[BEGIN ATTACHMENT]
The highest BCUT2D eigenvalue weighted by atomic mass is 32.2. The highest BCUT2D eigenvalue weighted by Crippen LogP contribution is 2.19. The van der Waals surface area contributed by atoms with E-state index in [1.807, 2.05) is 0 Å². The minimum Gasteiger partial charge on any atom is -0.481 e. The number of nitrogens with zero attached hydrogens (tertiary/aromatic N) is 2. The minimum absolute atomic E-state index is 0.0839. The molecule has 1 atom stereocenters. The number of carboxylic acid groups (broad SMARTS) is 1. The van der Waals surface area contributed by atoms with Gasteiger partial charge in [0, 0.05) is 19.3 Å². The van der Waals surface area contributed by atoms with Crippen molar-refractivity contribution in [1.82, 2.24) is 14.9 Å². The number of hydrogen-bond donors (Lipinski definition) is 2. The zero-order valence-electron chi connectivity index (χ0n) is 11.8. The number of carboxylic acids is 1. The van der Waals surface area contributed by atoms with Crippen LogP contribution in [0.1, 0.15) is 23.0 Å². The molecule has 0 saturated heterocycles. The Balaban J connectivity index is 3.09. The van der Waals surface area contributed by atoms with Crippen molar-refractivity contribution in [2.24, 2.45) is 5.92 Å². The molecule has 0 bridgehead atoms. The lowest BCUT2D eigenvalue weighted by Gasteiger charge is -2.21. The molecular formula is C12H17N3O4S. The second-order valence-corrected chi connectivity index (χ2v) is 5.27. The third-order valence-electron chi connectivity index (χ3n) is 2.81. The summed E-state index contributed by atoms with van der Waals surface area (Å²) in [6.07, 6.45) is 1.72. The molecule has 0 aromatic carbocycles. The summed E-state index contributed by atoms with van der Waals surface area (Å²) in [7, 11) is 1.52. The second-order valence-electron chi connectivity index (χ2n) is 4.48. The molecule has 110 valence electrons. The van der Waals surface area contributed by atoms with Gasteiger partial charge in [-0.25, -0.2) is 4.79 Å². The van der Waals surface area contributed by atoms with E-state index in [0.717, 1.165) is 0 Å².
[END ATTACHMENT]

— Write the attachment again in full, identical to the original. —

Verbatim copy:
The highest BCUT2D eigenvalue weighted by atomic mass is 32.2. The highest BCUT2D eigenvalue weighted by Crippen LogP contribution is 2.19. The van der Waals surface area contributed by atoms with E-state index in [1.807, 2.05) is 0 Å². The minimum Gasteiger partial charge on any atom is -0.481 e. The number of nitrogens with zero attached hydrogens (tertiary/aromatic N) is 2. The minimum absolute atomic E-state index is 0.0839. The molecule has 1 atom stereocenters. The number of carboxylic acid groups (broad SMARTS) is 1. The van der Waals surface area contributed by atoms with Gasteiger partial charge in [0, 0.05) is 19.3 Å². The van der Waals surface area contributed by atoms with Crippen molar-refractivity contribution in [1.82, 2.24) is 14.9 Å². The number of hydrogen-bond donors (Lipinski definition) is 2. The zero-order valence-electron chi connectivity index (χ0n) is 11.8. The number of carboxylic acids is 1. The van der Waals surface area contributed by atoms with Crippen LogP contribution in [0.1, 0.15) is 23.0 Å². The molecule has 0 saturated heterocycles. The Balaban J connectivity index is 3.09. The van der Waals surface area contributed by atoms with Crippen molar-refractivity contribution in [2.24, 2.45) is 5.92 Å². The molecule has 0 bridgehead atoms. The lowest BCUT2D eigenvalue weighted by Gasteiger charge is -2.21. The molecular formula is C12H17N3O4S. The second-order valence-corrected chi connectivity index (χ2v) is 5.27. The third-order valence-electron chi connectivity index (χ3n) is 2.81. The summed E-state index contributed by atoms with van der Waals surface area (Å²) in [6.07, 6.45) is 1.72. The molecule has 0 aromatic carbocycles. The summed E-state index contributed by atoms with van der Waals surface area (Å²) in [7, 11) is 1.52. The second-order valence-electron chi connectivity index (χ2n) is 4.48. The molecule has 110 valence electrons. The van der Waals surface area contributed by atoms with Gasteiger partial charge in [-0.25, -0.2) is 4.79 Å². The van der Waals surface area contributed by atoms with E-state index in [0.717, 1.165) is 0 Å².